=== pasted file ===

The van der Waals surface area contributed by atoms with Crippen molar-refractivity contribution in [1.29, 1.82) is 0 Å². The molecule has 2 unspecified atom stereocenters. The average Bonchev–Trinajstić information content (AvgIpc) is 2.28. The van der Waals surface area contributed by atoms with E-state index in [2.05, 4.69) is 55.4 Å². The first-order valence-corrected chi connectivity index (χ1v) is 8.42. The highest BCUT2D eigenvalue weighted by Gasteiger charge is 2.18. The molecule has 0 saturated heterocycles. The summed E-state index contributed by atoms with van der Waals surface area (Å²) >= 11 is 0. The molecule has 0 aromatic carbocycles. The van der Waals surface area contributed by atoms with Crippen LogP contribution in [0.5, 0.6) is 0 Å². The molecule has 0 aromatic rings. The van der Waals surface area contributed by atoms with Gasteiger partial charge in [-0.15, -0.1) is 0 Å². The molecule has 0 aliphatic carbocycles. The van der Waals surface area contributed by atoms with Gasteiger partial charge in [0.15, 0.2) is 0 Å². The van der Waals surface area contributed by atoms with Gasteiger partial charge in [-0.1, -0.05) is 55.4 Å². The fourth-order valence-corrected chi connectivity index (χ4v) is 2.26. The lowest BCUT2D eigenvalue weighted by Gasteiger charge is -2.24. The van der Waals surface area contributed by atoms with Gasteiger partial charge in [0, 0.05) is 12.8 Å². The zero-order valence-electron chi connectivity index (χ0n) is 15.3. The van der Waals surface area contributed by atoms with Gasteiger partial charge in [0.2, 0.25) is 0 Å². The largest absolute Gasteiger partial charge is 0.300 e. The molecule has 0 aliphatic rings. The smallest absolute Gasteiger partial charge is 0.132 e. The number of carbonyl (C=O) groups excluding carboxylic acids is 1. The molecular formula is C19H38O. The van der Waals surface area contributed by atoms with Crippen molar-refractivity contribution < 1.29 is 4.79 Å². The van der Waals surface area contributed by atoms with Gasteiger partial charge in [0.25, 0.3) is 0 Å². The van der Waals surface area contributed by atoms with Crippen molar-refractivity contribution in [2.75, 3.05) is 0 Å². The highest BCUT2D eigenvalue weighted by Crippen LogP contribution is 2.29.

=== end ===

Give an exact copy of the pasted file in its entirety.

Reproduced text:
The van der Waals surface area contributed by atoms with Crippen molar-refractivity contribution in [1.29, 1.82) is 0 Å². The molecule has 2 unspecified atom stereocenters. The average Bonchev–Trinajstić information content (AvgIpc) is 2.28. The van der Waals surface area contributed by atoms with E-state index in [2.05, 4.69) is 55.4 Å². The first-order valence-corrected chi connectivity index (χ1v) is 8.42. The highest BCUT2D eigenvalue weighted by Gasteiger charge is 2.18. The molecule has 0 saturated heterocycles. The summed E-state index contributed by atoms with van der Waals surface area (Å²) >= 11 is 0. The molecule has 0 aromatic carbocycles. The van der Waals surface area contributed by atoms with Crippen LogP contribution in [0.5, 0.6) is 0 Å². The molecule has 0 aromatic rings. The van der Waals surface area contributed by atoms with Gasteiger partial charge in [-0.15, -0.1) is 0 Å². The molecule has 0 aliphatic carbocycles. The van der Waals surface area contributed by atoms with Gasteiger partial charge in [0.15, 0.2) is 0 Å². The van der Waals surface area contributed by atoms with Gasteiger partial charge in [-0.1, -0.05) is 55.4 Å². The fourth-order valence-corrected chi connectivity index (χ4v) is 2.26. The lowest BCUT2D eigenvalue weighted by Gasteiger charge is -2.24. The van der Waals surface area contributed by atoms with Gasteiger partial charge in [0, 0.05) is 12.8 Å². The zero-order valence-electron chi connectivity index (χ0n) is 15.3. The van der Waals surface area contributed by atoms with Gasteiger partial charge in [0.2, 0.25) is 0 Å². The largest absolute Gasteiger partial charge is 0.300 e. The molecule has 0 aliphatic rings. The smallest absolute Gasteiger partial charge is 0.132 e. The number of carbonyl (C=O) groups excluding carboxylic acids is 1. The molecular formula is C19H38O. The van der Waals surface area contributed by atoms with Crippen molar-refractivity contribution < 1.29 is 4.79 Å². The van der Waals surface area contributed by atoms with Gasteiger partial charge in [0.25, 0.3) is 0 Å². The van der Waals surface area contributed by atoms with Crippen molar-refractivity contribution in [2.75, 3.05) is 0 Å². The highest BCUT2D eigenvalue weighted by Crippen LogP contribution is 2.29.